Engine:5.8L 351Cu. In. V8 GAS Naturally Aspirated
Number of Cylinders: 8
Drive Type: U/K
Owensboro, Kentucky, United States
This is 1970 Ford Torino GT that comes with a numbers matching motor I don't know the exact milage as the original engine has been taken out and needs to be rebuilt. Call Raymond at 270-302-1317 for any questions.
Ford CEO Alan Mulally may be about to announce his long-rumored retirement from the Blue Oval, according to a pair of insiders who spoke to Bloomberg. An official statement on the succession could arrive as soon as May 1. Chief Operating Officer Mark Fields is rumored to step up as the new CEO. The company is said to be readying the announcement soon to ensure an orderly transition of power, according to the insiders.
Mulally's retirement from Ford has been a hot topic for a while. He was seriously rumored last year to be leaving the automaker to take over as the CEO of Microsoft. The board even said at one point that it was okay with them if he stepped down early. However, the CEO maintained he would stay with the business through at least the end of 2014. Fields has been rumored as a frontrunner to take over the top spot at the company since he was promoted to COO.
For the moment, Ford isn't officially confirming any of these plans. "We don't comment on speculation. We do have succession plans in place for our key leadership. We take succession planning very seriously," said Susan Krusel, Ford Global News Manager, to Autoblog.
Ford has released projections for its 2013 profits, along with predictions of its 2014 earnings, and the news has forced the company's stock to stumble, falling over seven percent as of this writing. The Blue Oval is expecting earnings of $8.34 billion for 2013, although the bulk of that is coming largely from its North American operations, as troubles abroad continue to take a toll.
Calling 2013 an "outstanding" year, Ford expects its revenue to be up about 10 percent, thanks to gains in market share everywhere but Europe. But it's 2014 predictions that are causing stock prices to fall, as the Dearborn-based manufacturer expects pre-tax profits to fall to $7 to $8 billion, because of troubles in both Europe and South America, according to a report from Reuters. This is despite an expansion plan that will see it open an additional factory in the southern hemisphere, as well as two plants in China, all in a bid to launch 23 new or refreshed products next year.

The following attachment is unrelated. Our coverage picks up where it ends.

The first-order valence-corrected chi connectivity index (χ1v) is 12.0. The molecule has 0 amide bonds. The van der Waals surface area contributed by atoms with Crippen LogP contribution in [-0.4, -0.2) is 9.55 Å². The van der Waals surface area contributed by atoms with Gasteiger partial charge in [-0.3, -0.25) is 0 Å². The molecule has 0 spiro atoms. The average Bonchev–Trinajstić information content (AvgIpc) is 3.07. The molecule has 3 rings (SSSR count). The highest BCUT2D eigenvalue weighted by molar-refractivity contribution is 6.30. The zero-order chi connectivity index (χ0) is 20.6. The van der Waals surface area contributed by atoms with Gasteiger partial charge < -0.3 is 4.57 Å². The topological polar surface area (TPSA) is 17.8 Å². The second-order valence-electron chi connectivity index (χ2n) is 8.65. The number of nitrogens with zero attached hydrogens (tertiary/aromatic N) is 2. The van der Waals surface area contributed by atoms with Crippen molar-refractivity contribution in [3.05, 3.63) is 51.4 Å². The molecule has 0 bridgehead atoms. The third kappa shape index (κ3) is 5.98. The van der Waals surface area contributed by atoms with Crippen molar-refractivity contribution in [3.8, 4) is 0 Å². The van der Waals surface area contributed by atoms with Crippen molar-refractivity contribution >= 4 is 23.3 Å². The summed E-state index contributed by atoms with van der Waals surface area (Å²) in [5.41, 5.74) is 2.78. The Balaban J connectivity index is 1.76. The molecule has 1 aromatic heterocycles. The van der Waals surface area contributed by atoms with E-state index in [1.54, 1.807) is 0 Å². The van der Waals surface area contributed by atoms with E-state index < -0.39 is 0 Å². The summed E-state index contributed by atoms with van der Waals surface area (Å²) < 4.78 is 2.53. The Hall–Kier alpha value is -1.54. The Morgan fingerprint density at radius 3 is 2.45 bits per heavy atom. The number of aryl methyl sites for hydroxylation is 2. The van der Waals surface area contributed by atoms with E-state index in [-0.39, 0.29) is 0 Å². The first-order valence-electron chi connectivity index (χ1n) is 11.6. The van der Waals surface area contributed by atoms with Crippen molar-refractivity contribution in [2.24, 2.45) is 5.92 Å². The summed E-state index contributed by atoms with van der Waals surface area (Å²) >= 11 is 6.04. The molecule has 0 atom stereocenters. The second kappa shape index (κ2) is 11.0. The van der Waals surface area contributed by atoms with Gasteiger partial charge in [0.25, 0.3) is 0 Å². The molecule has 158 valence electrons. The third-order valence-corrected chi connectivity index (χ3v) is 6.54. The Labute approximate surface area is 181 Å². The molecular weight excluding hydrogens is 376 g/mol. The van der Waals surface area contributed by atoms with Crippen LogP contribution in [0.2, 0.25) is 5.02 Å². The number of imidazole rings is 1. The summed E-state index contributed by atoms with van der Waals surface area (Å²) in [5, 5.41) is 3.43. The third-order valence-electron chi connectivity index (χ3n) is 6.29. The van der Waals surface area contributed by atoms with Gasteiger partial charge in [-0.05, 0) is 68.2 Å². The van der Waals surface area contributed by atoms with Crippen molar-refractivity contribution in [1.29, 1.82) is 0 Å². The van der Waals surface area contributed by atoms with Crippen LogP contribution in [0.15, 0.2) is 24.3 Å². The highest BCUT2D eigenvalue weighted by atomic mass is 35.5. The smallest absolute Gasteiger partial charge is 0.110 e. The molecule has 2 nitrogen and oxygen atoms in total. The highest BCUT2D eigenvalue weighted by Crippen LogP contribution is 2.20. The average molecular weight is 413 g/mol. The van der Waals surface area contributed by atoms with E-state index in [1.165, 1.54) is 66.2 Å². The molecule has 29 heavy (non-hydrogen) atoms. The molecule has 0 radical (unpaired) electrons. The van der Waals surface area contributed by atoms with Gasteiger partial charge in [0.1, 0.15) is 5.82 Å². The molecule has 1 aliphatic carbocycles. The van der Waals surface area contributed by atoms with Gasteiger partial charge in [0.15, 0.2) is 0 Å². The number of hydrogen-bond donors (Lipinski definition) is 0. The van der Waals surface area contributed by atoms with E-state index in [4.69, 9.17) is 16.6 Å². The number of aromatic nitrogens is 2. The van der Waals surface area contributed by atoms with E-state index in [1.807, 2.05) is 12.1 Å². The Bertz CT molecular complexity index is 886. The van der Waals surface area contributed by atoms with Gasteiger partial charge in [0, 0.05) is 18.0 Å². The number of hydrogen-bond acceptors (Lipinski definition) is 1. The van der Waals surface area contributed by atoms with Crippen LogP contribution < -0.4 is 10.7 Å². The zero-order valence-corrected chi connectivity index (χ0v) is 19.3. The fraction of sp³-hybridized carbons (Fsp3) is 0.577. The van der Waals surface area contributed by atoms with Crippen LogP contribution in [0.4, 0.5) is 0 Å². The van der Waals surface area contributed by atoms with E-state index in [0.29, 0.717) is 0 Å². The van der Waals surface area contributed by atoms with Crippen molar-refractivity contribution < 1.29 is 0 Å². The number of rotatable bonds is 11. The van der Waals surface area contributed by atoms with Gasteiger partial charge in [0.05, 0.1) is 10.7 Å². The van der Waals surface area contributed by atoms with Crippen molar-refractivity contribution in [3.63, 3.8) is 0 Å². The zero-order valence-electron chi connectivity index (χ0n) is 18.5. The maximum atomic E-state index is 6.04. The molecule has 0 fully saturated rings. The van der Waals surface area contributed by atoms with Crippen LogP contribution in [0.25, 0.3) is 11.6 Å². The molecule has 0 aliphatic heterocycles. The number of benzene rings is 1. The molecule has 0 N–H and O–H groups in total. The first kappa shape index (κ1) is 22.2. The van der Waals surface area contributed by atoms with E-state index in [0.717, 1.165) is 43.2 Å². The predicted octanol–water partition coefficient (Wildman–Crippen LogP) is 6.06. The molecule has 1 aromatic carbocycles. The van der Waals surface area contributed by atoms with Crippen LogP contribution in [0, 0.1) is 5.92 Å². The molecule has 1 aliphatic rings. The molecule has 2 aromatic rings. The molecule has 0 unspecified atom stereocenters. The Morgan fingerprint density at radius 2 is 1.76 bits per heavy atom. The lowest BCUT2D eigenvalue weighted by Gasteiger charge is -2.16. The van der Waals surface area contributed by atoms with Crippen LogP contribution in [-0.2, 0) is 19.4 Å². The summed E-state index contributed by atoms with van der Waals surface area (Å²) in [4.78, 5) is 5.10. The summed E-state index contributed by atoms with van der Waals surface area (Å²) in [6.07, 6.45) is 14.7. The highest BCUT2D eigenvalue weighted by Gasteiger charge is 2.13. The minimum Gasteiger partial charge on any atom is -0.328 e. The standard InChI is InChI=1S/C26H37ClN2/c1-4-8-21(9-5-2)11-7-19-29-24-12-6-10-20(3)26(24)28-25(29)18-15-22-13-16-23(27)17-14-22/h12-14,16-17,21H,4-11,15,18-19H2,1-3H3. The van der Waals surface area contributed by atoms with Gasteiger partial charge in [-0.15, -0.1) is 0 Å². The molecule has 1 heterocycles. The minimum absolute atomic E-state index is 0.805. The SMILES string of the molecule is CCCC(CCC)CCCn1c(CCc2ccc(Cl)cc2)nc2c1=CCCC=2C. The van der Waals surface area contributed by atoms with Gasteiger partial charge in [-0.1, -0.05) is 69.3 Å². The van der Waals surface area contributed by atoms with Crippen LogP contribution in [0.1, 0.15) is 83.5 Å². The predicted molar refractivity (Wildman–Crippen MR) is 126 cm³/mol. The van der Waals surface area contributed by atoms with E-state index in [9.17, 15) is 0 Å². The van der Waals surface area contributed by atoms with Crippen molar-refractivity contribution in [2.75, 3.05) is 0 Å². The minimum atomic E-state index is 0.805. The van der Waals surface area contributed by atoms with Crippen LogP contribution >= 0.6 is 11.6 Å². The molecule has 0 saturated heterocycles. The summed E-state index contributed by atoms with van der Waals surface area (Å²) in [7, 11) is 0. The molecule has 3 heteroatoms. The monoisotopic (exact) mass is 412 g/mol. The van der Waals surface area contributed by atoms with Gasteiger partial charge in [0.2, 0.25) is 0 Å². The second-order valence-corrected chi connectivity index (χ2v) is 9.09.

The issues in South America aren't so much related to a fall in sales - Ford expects improved profits in Brazil and Argentina - but because of currency devaluations in Venezuela that are projected to cost it around $350 million. While that would still allow it to break even with 2013, Ford cites continued economic risks that could push losses even higher.
If there's one thing you can count on, it's that the renewed rivalry between the Ford Mustang and Chevrolet Camaro will never, ever cease. For every version of Ford's pony car, there's an equally potent Chevrolet. And so with the debut of the Camaro Z/28 earlier this year, Ford has responded with a track-focused 'Stang of its own, resurrecting the Shelby GT350 name.
It looks to be a fine piece of work, this Mustang, with power coming from a naturally aspirated 5.2-liter V8 that will produce "more than 500 horsepower" and "above 400" pound-feet of torque. That grunt runs to the rear wheels via a six-speed manual transmission, and a Torsen limited-slip differential keeps everything in line.
But that's hardly the most impressive piece of the GT350 puzzle. Ford has increased the Mustang GT's chassis stiffness for duty here in the Shelby, and the coupe employs MagneRide damping which automatically adjusts based on road conditions and driver inputs. It's a first both for the Blue Oval and for the segment. And speaking of firsts, the GT350 uses a flat-plane crankshaft - something Ford has never included in a production V8 before.